Vaccine Deployment a Challenge to New Zealand’s Cold Chain Network

Deployment of COVID-19 vaccines around the country will challenge New Zealand’s cold chain network on a scale rarely experienced before.

The process of sourcing and approving vaccines is in the hands of the Ministry of Health but the transportation and tracking of the vaccines from point of entry into the country to final administration at medical centres will fall to multiple other entities.

Complexity enters the equation because of the need for a consistent and seamless cold chain of transportation and storage logistics. Close monitoring and supportive supervision to ensure that the potency of the vaccines is maintained, and all regions effectively serviced to meet demand in as quick a time as possible will be essential.

Inventory management and constant checks on distribution and usage of delivered vaccines will be a necessary part of the supply chain package. Experience overseas has seen vaccine wastage when this process breaks down.

The fact that New Zealand has experienced transport operators with a high level of skill in the necessities of planning and delivery is a major plus for the exercise to be carried out, but in this case, the attention of central planners will be focussed on the temperature range, for the cold chain varies per vaccine.

Most are provided in a vial with a targeted temperature range of two degrees to eight degrees Celsius during distribution. Keeping the temperatures in this range from successful distribution at port arrival through warehousing and delivery at regional and local levels poses a significant challenge.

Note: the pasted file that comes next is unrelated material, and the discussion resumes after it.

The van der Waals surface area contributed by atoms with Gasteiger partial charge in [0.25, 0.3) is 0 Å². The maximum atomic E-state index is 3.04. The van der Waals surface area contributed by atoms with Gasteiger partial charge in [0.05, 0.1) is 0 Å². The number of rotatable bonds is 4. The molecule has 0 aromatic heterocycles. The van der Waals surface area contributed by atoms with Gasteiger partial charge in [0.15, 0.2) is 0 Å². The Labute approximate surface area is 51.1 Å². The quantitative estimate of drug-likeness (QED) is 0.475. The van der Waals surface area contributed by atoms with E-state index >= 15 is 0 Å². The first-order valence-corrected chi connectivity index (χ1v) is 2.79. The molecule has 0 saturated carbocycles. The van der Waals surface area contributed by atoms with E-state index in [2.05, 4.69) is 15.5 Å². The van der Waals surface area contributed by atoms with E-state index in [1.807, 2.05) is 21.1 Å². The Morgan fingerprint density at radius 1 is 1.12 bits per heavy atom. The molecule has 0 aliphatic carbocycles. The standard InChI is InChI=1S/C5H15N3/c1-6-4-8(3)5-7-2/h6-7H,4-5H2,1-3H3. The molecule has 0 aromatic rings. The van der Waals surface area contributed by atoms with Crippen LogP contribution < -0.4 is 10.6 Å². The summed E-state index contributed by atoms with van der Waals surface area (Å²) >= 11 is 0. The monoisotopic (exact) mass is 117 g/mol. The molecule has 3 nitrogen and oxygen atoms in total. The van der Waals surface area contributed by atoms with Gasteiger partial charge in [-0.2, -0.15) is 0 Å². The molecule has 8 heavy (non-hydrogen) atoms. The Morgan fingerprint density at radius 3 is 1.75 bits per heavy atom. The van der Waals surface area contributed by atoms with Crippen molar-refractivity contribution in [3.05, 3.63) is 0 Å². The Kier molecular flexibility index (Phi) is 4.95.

Bruce Kohn

This is no time for what the digital world calls “dumb” loggers. Simple track and trace with warnings after arrival at the centre for administering the vaccine does not cut it. Solutions exist such as Roambee for real-time track and trace with the add-on of regular progress reporting, in minute blocks, of temperature and tilt and security monitoring from packaging arrival to the final destination at the administering medical centre.

This system is in use by a major Kiwi meat exporting company for the transport of perishable products and widely used internationally for temperature-sensitive cargoes. Vial level tracking can be added to the mix with special tag identifiers.

All this can be monitored at central locations, giving Government managers the opportunity to keep track on an hour-by-hour basis of the progress of the vaccine roll-out. Vial level tracking has the capacity to permit a validity check of the non-contaminated vaccines through tag scanning done by those with responsibility for administering the vaccine at local or regional levels.

Illustrative of the need for real-time monitoring is an example in Finland when during distribution from a regional medical centre to a local hospital it was found at the hospital that the vaccine vials had been compromised. Suspicion fell on the transport used and placement of the vaccine package too close to a heater in the vehicle.

A combination of real-time monitoring and attention to the alerts that the system provides, combined with efficient transportation, appears to be the key to delivering the vaccines in line with public expectations.

Author: Bruce Kohn, partner, Kaptura Limited